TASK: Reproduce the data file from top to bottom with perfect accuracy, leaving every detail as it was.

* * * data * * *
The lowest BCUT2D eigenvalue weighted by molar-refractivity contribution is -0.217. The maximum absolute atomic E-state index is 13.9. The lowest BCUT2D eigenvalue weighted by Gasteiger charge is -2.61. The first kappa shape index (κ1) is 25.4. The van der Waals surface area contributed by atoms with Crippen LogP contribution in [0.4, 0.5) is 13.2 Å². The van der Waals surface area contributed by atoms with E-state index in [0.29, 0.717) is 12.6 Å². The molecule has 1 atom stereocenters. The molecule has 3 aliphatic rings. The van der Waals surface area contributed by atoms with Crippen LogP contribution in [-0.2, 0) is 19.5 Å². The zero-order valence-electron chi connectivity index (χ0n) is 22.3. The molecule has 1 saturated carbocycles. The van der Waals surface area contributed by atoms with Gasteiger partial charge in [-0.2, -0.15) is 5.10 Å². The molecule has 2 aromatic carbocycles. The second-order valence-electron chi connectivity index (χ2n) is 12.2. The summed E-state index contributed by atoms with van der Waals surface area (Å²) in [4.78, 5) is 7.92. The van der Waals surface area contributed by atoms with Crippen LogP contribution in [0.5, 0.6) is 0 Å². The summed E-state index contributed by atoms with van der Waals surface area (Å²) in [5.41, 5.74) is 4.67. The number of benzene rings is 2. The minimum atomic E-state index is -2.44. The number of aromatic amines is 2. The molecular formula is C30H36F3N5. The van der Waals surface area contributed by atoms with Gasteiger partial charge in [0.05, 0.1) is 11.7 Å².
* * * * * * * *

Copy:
The lowest BCUT2D eigenvalue weighted by molar-refractivity contribution is -0.217. The maximum absolute atomic E-state index is 13.9. The lowest BCUT2D eigenvalue weighted by Gasteiger charge is -2.61. The first kappa shape index (κ1) is 25.4. The van der Waals surface area contributed by atoms with Crippen LogP contribution in [0.4, 0.5) is 13.2 Å². The van der Waals surface area contributed by atoms with E-state index in [0.29, 0.717) is 12.6 Å². The molecule has 1 atom stereocenters. The molecule has 3 aliphatic rings. The van der Waals surface area contributed by atoms with Crippen LogP contribution in [-0.2, 0) is 19.5 Å². The zero-order valence-electron chi connectivity index (χ0n) is 22.3. The molecule has 1 saturated carbocycles. The van der Waals surface area contributed by atoms with Gasteiger partial charge in [-0.2, -0.15) is 5.10 Å². The molecule has 2 aromatic carbocycles. The second-order valence-electron chi connectivity index (χ2n) is 12.2. The summed E-state index contributed by atoms with van der Waals surface area (Å²) in [4.78, 5) is 7.92. The van der Waals surface area contributed by atoms with Crippen LogP contribution in [0.5, 0.6) is 0 Å². The summed E-state index contributed by atoms with van der Waals surface area (Å²) in [5.41, 5.74) is 4.67. The number of benzene rings is 2. The minimum atomic E-state index is -2.44. The number of aromatic amines is 2. The molecular formula is C30H36F3N5. The van der Waals surface area contributed by atoms with Gasteiger partial charge in [0.05, 0.1) is 11.7 Å².